As the two leaders traded blows, Jordan Spieth was constructing one of the best final rounds in Augusta history. Birdies at one and two were followed by another at the tough par four fifth and then he went on a terrific run from the eighth, birdying six of the next nine holes to get to nine-under-par with just two holes to play.

Rory birdied the troublesome par three fourth but that was as good as it got. He played the last 14 holes in three-over-par and it was left to Spieth, Rickie Fowler and Jon Rahm to put the heat on Reed, and they didn't disappoint. Spieth, who had already hit a low of [2.66] as early as Thursday evening, dipped below that and hit [2.6], Rahm was matched at just [6.2] and Fowler traded all the way down to [3.05].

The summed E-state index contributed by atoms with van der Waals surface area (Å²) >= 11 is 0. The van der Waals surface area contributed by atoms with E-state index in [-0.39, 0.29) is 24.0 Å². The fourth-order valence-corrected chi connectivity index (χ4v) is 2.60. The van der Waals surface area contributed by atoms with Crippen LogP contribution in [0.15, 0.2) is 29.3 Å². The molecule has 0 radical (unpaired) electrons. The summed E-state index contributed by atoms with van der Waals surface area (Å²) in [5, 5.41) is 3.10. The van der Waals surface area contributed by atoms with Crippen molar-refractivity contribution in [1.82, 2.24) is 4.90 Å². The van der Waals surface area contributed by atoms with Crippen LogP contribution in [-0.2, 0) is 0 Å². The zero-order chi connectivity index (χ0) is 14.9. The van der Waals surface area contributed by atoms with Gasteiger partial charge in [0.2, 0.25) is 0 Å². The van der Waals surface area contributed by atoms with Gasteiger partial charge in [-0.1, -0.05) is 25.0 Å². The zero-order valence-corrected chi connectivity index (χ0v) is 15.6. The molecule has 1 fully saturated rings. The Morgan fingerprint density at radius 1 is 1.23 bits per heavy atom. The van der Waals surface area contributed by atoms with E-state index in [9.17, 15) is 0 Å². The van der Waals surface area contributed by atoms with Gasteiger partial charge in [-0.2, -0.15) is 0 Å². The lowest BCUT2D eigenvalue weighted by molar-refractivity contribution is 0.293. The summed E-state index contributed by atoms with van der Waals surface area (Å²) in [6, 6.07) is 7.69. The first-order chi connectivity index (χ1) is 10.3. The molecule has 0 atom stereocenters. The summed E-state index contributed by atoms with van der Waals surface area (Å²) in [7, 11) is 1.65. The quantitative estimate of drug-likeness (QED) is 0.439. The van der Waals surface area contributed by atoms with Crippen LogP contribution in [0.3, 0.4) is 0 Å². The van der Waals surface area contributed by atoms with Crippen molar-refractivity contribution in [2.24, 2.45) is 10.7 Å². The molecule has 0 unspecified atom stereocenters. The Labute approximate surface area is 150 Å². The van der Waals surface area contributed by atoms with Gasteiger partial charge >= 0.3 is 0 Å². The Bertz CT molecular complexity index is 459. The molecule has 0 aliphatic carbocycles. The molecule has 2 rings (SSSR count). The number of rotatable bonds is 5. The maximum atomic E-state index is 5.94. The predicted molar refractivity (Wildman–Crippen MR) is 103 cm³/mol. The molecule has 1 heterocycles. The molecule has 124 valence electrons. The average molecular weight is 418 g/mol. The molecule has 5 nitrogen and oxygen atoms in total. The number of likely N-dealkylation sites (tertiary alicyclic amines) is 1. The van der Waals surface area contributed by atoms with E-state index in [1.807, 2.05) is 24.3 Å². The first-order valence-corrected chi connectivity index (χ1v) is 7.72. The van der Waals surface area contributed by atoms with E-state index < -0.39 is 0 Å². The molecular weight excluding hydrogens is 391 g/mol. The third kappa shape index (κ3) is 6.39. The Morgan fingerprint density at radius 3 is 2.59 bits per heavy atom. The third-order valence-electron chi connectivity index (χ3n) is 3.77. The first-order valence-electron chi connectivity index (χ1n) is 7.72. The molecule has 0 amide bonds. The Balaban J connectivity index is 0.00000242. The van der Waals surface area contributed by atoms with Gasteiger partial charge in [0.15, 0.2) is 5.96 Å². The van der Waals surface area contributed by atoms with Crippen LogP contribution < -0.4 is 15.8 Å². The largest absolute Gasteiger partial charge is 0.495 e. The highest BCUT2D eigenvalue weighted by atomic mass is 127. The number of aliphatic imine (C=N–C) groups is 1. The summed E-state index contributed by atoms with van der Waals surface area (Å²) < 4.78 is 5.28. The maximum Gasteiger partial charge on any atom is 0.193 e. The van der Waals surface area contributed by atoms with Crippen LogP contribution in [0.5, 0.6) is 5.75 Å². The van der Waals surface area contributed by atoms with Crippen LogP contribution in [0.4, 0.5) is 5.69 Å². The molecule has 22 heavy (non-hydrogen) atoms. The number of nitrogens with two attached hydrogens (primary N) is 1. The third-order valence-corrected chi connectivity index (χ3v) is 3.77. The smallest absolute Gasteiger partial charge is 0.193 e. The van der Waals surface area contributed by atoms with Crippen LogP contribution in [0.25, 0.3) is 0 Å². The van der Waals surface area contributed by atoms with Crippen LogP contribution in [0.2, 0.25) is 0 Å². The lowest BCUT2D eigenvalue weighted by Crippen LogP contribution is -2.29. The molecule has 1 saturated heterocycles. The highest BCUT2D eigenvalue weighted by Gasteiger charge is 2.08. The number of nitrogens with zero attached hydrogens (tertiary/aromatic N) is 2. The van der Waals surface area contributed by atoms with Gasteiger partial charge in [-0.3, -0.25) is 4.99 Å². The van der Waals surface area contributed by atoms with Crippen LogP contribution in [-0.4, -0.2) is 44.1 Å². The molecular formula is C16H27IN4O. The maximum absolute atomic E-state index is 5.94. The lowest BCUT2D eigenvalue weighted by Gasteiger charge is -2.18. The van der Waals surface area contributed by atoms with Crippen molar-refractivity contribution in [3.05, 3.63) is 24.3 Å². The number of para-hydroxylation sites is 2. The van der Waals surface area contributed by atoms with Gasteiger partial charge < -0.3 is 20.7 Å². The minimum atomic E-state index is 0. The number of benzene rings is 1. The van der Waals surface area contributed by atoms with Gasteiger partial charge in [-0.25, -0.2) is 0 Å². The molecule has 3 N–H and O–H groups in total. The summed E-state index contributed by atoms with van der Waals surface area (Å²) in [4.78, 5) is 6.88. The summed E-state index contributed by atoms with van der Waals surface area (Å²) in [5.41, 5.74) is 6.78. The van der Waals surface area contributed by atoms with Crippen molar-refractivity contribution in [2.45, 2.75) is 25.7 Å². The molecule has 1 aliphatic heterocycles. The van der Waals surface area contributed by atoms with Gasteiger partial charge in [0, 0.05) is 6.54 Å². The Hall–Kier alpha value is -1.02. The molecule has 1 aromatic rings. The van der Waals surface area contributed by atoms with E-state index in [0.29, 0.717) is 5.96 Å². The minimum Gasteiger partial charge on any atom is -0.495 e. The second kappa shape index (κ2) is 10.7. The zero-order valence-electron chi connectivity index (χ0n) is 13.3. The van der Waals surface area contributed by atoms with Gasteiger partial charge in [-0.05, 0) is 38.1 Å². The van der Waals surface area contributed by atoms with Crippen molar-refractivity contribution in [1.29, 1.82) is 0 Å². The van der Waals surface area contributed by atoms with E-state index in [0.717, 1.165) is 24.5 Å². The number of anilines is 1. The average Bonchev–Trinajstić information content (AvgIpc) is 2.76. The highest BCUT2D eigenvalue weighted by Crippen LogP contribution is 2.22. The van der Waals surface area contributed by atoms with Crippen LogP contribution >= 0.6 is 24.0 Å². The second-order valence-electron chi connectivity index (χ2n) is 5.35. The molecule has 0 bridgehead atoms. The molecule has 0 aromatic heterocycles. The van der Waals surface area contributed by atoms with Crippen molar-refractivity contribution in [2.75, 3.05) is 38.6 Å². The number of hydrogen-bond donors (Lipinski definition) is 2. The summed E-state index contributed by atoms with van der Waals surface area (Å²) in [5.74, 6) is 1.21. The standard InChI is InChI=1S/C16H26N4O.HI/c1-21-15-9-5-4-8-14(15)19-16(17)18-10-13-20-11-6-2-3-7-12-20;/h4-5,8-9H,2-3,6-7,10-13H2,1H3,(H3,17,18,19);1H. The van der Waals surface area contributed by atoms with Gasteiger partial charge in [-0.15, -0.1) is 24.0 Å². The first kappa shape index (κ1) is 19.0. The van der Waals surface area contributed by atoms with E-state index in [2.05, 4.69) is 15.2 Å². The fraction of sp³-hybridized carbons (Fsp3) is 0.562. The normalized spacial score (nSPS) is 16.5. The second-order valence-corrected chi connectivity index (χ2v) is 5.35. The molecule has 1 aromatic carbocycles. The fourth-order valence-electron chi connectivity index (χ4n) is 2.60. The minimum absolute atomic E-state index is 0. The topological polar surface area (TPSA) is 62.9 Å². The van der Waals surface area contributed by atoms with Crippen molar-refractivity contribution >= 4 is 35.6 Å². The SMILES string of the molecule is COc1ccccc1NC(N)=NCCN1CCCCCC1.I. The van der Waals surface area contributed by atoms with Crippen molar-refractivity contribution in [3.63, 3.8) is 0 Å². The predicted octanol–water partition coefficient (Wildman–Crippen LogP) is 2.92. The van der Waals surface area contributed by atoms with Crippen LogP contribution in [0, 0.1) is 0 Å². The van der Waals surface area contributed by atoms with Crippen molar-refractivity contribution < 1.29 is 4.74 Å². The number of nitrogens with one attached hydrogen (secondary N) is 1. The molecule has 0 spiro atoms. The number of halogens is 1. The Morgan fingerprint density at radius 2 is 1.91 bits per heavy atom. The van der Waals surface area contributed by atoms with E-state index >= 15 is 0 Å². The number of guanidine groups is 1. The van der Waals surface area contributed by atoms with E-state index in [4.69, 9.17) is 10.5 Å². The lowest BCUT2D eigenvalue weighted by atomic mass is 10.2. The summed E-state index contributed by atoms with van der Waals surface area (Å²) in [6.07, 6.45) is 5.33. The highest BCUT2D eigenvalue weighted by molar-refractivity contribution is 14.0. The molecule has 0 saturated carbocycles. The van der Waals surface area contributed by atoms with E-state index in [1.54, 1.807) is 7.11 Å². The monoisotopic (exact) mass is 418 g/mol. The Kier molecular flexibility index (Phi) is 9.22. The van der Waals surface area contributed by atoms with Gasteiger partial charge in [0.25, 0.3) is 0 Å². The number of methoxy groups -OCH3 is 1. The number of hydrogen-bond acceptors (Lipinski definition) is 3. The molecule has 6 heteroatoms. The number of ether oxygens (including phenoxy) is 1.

Spieth bogeyed the 18th to put pay to has chances but Fowler birdied it to keep the pressure on Reed. Having hit a fabulous approach to birdie the 14th, Reed parred 15 and 16 and he was a little fortunate to hit the hole with his first putt on 17 before holing out for par. He maintained his composure brilliantly under the circumstances and parred the last from four feet to win by one.

With family unrest, cheating and stealing allegations and a brash, bullish, confident manner, Reed isn't everyone's cup of tea and somewhat strangely, the American crowd were pulling for the Irishman more than they were the Texan yesterday, but it's impossible not to admire his rise to the top and his incredible fighting spirit.